It's 8 a.m. following my first all-out, animal-housin' party since joining Trinity University's Greek life and I'm talking to another unfortunate soul who slept on the grimy, piss-and-beer smellin' couches littered around the house. Only after I stop talking do I realize how viscously drunk I am — so much so that I can't remember waking up and walking into this room to strike up a conversation with a fellow newly initiated fraternity member. What follows is a medley of morning-into-afternoon inebriation, a 48-hour hangover, and the completion of a small fraction of the midterm work I intended to get done. And this was still the fun part.
My decision to join Greek life in my sophomore year was spontaneous and fueled by a desire to avoid boredom. After bailing on the rushing process for another fraternity a few weeks before, in the eleventh hour I asked my friend, the rush chair at Iota Chi Rho, if they still had room for a like-minded kid looking for something new. They did, and I was initiated into the four-week, whirlwind process of fraternity pledging in which personal time became a memory, bizarre activity became an identity, and weird times were had by all.
At the end of the first Greek semester, I felt the camaraderie of a high school varsity team — if drinking were an athletic event. Each weekend was filled with new faces and activities, and the casualties of the lifestyle seemed insignificant: a few scars, a slew of unremembered nights, oh, and a cactus spine stuck in the bottom of my foot that somehow emerged nine months later through the topside of a toe.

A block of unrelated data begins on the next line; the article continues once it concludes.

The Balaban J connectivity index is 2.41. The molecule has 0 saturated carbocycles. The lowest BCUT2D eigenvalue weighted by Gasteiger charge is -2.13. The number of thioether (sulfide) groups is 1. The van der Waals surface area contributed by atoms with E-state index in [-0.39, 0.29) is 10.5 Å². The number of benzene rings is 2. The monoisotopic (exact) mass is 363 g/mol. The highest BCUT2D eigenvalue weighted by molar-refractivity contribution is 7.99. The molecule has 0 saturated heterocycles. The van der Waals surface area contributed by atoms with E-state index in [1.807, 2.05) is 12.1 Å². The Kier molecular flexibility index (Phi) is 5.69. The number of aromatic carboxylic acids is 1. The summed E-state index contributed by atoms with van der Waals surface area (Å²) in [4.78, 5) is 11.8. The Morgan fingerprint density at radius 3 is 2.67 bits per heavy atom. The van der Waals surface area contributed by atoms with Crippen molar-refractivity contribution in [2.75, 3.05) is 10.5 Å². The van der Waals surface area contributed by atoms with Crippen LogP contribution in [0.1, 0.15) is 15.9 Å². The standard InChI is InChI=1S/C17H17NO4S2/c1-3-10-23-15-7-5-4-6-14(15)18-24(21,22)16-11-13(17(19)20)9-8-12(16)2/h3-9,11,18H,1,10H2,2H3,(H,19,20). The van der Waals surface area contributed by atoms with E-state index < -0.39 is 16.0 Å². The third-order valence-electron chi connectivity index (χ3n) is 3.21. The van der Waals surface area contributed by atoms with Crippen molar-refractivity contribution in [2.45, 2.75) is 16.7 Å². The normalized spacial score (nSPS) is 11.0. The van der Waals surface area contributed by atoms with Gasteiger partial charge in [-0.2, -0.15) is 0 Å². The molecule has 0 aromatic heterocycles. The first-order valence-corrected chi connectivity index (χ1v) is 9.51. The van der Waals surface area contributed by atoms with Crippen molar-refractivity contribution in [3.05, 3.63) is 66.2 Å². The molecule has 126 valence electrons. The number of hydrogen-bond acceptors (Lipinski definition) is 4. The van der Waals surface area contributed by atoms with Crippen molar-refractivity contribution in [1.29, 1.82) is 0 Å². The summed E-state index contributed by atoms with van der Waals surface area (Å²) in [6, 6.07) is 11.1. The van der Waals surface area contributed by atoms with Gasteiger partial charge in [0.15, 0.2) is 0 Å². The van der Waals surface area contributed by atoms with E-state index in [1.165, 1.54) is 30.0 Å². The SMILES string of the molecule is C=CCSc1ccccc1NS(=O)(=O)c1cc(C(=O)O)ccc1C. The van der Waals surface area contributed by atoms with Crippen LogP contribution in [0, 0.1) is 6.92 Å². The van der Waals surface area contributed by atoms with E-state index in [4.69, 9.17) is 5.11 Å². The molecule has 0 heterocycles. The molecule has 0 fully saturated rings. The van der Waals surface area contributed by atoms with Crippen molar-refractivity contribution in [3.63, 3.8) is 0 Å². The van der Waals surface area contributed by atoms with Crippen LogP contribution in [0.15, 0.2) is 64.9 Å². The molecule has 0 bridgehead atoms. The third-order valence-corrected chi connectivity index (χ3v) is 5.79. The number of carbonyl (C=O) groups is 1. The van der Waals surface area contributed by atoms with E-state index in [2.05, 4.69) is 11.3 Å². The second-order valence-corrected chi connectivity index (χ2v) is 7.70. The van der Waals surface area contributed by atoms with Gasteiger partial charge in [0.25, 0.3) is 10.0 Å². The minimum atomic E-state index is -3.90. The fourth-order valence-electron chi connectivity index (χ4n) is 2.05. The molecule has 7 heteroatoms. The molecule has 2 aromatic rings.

As quickly as it came, the spontaneity of the first semester evaporated into monotony. Frat parties became formulaic, beginning with a house packed so thick that my glasses fogged up when I went inside. After a few hours and some neighborly calls to the police, kids began to trickle out, leaving a wake of Solo cups and the remnants of whatever party theme to clean the next day. After 3 a.m., it's the same cast of characters: a group huddled together screaming Top 40 at the top of their lungs, a half-dozen kids passed out in places they will regret sleeping the next day, and the perennial Dude, just a little too old to be there, chatting up a girl frantically texting a ride like it's a helicopter lift out of a war zone.
When the next semester started, a divide emerged between the Greek life and what I wanted for mine. For the past six months, my number one recreational activity was getting fucked up, and I was sick of it. Sick of walking home with joggers in the morning light, of going to class in the hazy state post-drunk but pre-hangover. There's little time for much else other than schoolwork and partying when weekends start on Wednesday night. I had books to read, drums to play, and girls to remember talking to.
For many members, Greek life can be one of the most rewarding experiences of their college career, filled with lifelong friends and a strong sense of community. And on the individual level, the majority of those I've met I've enjoyed spending time with. But in an environment that not only encourages but thrives upon reckless behavior, I felt like most social events became an exercise in alcoholism, the personal factor becoming secondary. I left Greek life because of a feeling of being limited — oddly enough, the same reason I got into it.
Subscribe now to get the latest news delivered right to your inbox.